Action on Spending Bills Awaits Congress After the Election
When Congress returns from recess in mid-November, lawmakers will have a full plate of legislative business to address before adjourning for the end of 113th Congress. The new Congress will be sworn in next January.
Among the most pressing items is completion of the appropriations process for fiscal year (FY) 2015. Although the new fiscal year began on 1 October, Congress has yet to enact any of the 12 bills that collectively fund the federal government. Unlike in 2013—when the federal government shutdown because lawmakers could not reach a deal on spending—this year Congress passed a stopgap measure to keep the government open through 11 December 2014.
Some Washington, DC insiders are hopeful that the House and Senate will be able to pass a catchall bill to set funding levels for FY 2015, rather than enact a longer Continuing Resolution that would hold programs at the FY 2014 funding level for a second year. This will likely depend on the outcome of the elections, as Republicans are predicted to gain control of the Senate. If the upper chamber changes hands next year, current Republican Senators may try to delay action on appropriations until their party is in the majority. Senator Ted Cruz and other conservatives have already tried to stall spending decisions during the lame-duck session.
The top lawmakers on the Senate and House Appropriations Committees remain hopeful that a comprehensive deal can be reached. Senator Barbara Mikulski (D-MD) told staffers to use the congressional recess to resolve differences between House and Senate spending bills. Representative Harold Rogers (R-KY) compared the process to last year, once a budget deal was reached setting overall spending levels for FY 2014 and 2015. That bipartisan agreement facilitated the completion of the appropriations process for 2014 and has enabled each chamber to pass many 2015 appropriations bill out of committee.
Although the House and Senate legislation differs significantly for some agencies and programs, both chambers have adhered to an overall funding level of $1.014 trillion, an increase of less than $200 billion above FY 2014. Also notable is the top line spending for each appropriation bill. Four bills would allocate the same or near identical total amounts of funding in the House and Senate. Two other bills differ by only one percent.
Fights over proposed policy riders are anticipated, even when proposed spending levels are comparable between the chambers. Some bills have already been held up in the Senate because of threats to force votes on divisive amendments regarding environmental regulations and health care reform.
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President Obama Plans for Sequester Relief in 2016
The President’s budget request for fiscal year 2016 will likely include an increase for non-defense discretionary spending. This is the pot of money from which research and science education programs are funded.
According to the director of the White House Office of Management and Budget Shaun Donovan, “it’s absolutely critical on the non-defense side that we continue to make progress against sequestration, to relieve sequestration, to invest, whether it’s in infrastructure, in research and development, early childhood education, training.”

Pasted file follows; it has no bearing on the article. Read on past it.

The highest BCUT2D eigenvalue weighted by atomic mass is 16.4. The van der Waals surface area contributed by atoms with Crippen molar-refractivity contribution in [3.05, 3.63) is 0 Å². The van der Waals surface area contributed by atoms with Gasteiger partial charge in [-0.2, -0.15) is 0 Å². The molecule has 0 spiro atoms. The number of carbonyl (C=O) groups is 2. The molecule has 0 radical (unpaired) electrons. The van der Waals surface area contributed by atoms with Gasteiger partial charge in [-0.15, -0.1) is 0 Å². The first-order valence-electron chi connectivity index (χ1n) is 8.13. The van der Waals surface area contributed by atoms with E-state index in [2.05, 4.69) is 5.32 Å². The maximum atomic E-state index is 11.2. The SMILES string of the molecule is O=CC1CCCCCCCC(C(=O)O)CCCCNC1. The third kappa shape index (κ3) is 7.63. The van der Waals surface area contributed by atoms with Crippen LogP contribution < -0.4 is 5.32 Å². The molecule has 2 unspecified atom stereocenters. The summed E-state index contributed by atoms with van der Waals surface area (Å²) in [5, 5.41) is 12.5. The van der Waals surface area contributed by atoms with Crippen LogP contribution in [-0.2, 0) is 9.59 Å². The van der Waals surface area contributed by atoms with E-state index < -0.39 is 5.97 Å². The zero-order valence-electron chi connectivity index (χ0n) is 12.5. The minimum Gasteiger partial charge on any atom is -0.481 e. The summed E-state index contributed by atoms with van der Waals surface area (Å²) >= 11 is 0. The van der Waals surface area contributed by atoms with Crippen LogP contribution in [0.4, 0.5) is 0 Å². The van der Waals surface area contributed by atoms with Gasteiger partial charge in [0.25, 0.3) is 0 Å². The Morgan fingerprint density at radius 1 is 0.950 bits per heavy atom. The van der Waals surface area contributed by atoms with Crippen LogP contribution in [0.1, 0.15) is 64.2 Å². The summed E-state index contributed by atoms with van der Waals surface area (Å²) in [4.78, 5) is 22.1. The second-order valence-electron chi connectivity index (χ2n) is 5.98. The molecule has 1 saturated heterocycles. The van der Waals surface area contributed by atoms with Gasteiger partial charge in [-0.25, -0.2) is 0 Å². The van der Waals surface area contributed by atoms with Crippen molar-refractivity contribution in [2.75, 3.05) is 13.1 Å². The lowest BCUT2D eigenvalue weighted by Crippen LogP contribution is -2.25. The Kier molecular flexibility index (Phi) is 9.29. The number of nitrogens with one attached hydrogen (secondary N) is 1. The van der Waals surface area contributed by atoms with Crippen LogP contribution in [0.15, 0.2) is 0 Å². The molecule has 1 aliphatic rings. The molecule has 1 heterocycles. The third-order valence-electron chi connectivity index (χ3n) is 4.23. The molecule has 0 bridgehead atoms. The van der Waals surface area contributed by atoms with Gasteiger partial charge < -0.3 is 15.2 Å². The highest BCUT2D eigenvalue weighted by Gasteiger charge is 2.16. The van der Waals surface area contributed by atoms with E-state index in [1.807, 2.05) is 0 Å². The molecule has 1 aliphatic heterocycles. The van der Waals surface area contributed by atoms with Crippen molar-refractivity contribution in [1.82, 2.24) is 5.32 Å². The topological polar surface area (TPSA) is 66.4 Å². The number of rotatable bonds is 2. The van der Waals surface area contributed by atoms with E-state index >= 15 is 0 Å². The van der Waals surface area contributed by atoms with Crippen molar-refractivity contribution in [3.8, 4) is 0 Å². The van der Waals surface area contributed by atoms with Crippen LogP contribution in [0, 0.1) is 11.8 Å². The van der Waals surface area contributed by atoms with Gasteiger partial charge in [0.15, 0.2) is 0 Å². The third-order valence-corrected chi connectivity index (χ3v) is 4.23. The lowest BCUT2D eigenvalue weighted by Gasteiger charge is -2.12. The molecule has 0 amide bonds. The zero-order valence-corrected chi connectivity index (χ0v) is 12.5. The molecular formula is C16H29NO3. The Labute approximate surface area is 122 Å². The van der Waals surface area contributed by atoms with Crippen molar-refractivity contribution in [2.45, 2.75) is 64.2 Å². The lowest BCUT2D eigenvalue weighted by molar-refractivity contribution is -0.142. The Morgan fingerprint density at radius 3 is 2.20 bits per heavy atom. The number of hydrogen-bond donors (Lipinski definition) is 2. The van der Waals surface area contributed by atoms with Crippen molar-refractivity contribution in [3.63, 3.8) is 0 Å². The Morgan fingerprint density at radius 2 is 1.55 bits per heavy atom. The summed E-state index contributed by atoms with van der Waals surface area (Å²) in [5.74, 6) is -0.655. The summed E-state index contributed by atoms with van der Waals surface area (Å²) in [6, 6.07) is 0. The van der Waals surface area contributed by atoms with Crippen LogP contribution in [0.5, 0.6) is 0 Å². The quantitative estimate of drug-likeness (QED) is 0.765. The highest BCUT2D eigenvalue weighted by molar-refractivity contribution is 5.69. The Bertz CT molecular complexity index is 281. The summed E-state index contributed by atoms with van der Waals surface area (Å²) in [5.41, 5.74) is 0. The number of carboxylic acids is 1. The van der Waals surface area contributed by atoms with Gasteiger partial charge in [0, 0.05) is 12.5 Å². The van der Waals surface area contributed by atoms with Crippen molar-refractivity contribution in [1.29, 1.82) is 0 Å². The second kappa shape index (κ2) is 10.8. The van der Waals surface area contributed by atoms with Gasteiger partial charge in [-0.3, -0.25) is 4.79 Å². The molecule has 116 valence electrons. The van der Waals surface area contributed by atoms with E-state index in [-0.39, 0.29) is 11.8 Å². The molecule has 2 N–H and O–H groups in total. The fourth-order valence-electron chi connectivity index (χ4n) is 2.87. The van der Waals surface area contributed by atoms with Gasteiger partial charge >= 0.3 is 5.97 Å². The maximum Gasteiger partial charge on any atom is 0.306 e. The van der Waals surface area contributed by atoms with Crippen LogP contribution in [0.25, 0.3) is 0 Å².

Sequestration is a federal policy that requires $1.2 trillion in spending cuts over a decade. Congress reached a deal in December 2013 to modestly reduce the amounts of sequestration in fiscal years 2014 and 2015.
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Feds Pause 'Gain-of-Function' Research on Pathogens
The Obama Administration will temporarily stop funding research that could make certain pathogens more dangerous while assessments are conducted about the potential risks and benefits of such ‘gain-of-function’ studies.
Gain-of-function research increases the pathogenicity or transmissibility of pathogens. The funding pause will apply to influenza, MERS, and SARS.
The government is encouraging scientists who are already conducting this type of research to voluntarily pause their work while the federal assessment occurs. The National Science Advisory Board for Biosecurity and the National Research Council will consider the current practices regarding gain-of-function research.
Funding for this type of research will likely resume in 2015, according to the Office of Science and Technology Policy, once a federal policy is adopted.
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NSF to Offer Rapid Response Grants for Ebola-Related Research
The National Science Foundation (NSF) is inviting proposals for basic research to enhance understanding of Ebola and its spread; to design devices and processes to detect and protect against the virus; and to improve education and communication about preventative measures. Proposals will only be considered for non-medical, non-clinical care research.
The grants will be funded through the Rapid Response Research funding mechanism. This is the fourth time that NSF has funded time-sensitive research using this mechanism.
Learn more at http://www.nsf.gov/pubs/2015/nsf15006/nsf15006.jsp.
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Two Senior Level Vacancies at NSF
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